Carbon (C) is one of the most important elements in our world because it is used as a source of energy for almost every living organism. If it were not for carbon and some other elements, there would be no life on our planet at all.
The carbon content in the human body is about 20%, and for plants it is about half of the mass. Each organism uses carbon in different ways, but mostly for energy.
In soil, carbon plays a huge role and directly affects soil quality and fertility. Therefore, it is important to understand such important processes as carbon cycling in the environment.
One of the most common studies of carbon in soil is the determination of organic matter. It is known that carbon makes up about 58% of soil organic matter (organic carbon). It is formed in the soil during the decomposition of organic materials and the remains of living organisms. Carbon can also be found in inorganic minerals (most often carbonates).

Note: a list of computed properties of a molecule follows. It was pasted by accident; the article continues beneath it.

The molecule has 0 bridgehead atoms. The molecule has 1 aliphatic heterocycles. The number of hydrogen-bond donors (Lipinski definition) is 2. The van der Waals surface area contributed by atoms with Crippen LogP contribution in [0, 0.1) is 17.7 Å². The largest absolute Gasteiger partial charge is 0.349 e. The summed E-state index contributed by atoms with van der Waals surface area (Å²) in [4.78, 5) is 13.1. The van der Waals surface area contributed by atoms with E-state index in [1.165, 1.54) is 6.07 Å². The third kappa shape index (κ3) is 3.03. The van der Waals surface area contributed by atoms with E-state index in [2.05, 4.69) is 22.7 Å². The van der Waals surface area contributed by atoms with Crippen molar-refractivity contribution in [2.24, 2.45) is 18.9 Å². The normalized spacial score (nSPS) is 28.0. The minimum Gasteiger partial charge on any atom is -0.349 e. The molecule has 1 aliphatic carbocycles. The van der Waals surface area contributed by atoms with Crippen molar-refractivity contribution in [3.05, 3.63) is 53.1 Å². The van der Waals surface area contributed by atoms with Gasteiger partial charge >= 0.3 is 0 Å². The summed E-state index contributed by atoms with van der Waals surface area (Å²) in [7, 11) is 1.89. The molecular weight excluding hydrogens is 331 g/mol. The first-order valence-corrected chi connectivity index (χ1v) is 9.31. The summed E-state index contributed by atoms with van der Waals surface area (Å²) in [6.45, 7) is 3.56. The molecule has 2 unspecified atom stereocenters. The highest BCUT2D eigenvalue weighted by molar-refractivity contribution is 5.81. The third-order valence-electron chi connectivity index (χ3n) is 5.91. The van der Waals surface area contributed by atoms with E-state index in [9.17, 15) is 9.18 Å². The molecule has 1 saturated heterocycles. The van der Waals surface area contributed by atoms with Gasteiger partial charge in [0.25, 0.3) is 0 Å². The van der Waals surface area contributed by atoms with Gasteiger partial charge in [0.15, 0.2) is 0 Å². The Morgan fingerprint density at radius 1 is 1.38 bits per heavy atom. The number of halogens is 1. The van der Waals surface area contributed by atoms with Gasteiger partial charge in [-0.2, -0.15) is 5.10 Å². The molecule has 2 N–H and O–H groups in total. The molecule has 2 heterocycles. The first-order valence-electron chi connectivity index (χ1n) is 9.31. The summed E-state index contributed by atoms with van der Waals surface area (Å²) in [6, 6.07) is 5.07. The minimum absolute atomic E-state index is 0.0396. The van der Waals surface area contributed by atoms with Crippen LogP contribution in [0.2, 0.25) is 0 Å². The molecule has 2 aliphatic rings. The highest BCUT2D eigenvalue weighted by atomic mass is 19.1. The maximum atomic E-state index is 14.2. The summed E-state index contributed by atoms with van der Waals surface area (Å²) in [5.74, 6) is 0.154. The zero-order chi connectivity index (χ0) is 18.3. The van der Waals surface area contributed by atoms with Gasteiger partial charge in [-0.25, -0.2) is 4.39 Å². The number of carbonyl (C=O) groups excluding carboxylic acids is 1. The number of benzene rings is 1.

Stable carbon (or stabilized carbon) is carbon that can be counted on for decades to centuries. In other words, stable carbon is a fraction that is formed by microbial activity and is constantly present in the soil. The activity of carbon in the soil is driven by the activity of microorganisms that use it for food and energy (since stable carbon is the most accessible source of carbon for microbes).
One of the tests for determining stable carbon is related to soil particle size. To perform this analysis, a very fine sieve (53 microns or 0.053 millimeters in pore size) is used to sift slightly moist soil through. Everything that is sifted through this sieve is so fine that it is the same size as the smallest soil particles, such as silt and clay. The stable carbon bound to these smallest particles is also sifted through the sieve.
In order to understand how carbon is stored in the soil, the organic carbon content of the soil is analyzed. The product of the percentage of organic carbon and the bulk density of the soil is equal to the amount of carbon stored:
C = С org∙ ρ ∙ h
C – Amount of accumulated carbon (by volume), C organic – Organic carbon (%), ρ – Bulk density of soil (g/cm3), h – Depth (cm).